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U.S. military canine ‘in Afghan Taliban custody’

This video frame grab taken from a pro-Taliban website on February 6, 2014, shows an alleged US military service dog being held on a leash by alleged Taliban insurgents at an undisclosed location in Afghanistan. The Taliban say they have captured a dog belonging to the US military following a raid in eastern Afghanistan late last year. A video posted on the insurgents' website on February 6 and later on Facebook shows the animal, named by the Taliban as "Colonel", being held on a leash in a smal

KABUL: The Taliban say they have captured a dog belonging to the U.S. military following a raid in eastern Afghanistan late last year.A video posted on the insurgents’ website Wednesday and later on Facebook shows the animal, named by the Taliban as “Colonel,” being held on a leash in a small, well-lit courtyard surrounded by five men holding guns and grenades.

Wearing a black vest with pouches for equipment, the dark brown canine wags its tail and later perks up its ears as the militants begin chanting “Allahu Akbar” (God is greatest).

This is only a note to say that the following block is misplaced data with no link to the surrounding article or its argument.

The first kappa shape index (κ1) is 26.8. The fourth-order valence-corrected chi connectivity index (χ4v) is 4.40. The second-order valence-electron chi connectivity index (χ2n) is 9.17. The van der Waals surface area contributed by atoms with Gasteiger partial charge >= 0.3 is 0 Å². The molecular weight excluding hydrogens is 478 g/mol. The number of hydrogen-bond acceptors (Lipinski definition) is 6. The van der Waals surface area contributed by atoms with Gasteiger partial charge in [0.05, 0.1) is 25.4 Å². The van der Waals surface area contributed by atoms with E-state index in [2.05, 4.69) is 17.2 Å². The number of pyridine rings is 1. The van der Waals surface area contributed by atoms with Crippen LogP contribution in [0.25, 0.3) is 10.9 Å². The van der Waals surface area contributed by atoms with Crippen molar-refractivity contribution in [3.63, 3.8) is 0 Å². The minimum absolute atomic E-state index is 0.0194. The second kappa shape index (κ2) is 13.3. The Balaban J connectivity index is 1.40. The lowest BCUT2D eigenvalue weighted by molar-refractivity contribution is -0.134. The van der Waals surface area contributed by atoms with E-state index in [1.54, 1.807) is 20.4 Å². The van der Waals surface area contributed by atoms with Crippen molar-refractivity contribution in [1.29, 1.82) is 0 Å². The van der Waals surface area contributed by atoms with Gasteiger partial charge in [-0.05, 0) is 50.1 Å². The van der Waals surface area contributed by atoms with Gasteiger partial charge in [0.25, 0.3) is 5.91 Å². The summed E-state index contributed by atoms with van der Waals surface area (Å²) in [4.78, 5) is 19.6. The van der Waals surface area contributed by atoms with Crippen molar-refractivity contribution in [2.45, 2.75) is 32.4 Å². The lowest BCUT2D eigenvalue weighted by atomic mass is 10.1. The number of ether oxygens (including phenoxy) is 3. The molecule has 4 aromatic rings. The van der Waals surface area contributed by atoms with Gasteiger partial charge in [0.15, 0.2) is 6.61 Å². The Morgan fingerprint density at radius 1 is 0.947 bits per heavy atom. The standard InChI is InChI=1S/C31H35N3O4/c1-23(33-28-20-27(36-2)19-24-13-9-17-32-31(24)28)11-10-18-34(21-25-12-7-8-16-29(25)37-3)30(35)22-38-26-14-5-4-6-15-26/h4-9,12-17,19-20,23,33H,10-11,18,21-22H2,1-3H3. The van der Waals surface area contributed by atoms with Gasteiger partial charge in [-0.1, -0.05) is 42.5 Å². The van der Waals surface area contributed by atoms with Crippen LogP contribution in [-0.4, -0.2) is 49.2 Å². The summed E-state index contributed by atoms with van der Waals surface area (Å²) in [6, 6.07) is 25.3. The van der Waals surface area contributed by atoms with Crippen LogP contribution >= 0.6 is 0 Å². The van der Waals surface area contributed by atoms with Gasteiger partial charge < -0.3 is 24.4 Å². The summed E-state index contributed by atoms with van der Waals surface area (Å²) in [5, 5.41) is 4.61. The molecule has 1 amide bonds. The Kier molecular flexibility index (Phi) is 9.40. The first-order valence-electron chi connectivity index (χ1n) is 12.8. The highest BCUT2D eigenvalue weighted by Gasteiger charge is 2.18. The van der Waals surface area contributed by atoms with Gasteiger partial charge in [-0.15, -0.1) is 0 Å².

The video’s narrator says three guns, one pistol and other equipment including a GPS and a torch were seized from the dog, which was captured after a U.S. operation in Alingar, a volatile district in Afghanistan’s Laghman province.

A spokesman for the International Security Assistance Force in Kabul said they were aware of the reports, but declined to comment.

Taliban spokesman Zabiullah Mujahid told AFP Thursday:

“The Americans conducted an operation on the positions of Mujahedeen in Alingar district [of Laghman province].

“The Mujahedeen put up fierce resistance and repelled the attack ... The Mujahedeen seized some weapons and also a dog which we later learnt the Americans called ‘Colonel,’” Mujahid said.

The Taliban spokesman said that “Colonel” is alive and well, adding his fate would be determined later.

Hundreds of canines have been deployed by U.S. forces in Afghanistan for tasks such as seeking out improvised explosive devices responsible for the vast majority of both military and civilian casualties in the war-torn country.

The bravest among them are awarded medals and wounded animals are airlifted from the front line to be taken for treatment.

Dogs are seen as unclean creatures by some Muslims and viewed with suspicion by the Taliban.

 
A version of this article appeared in the print edition of The Daily Star on February 07, 2014, on page 10.

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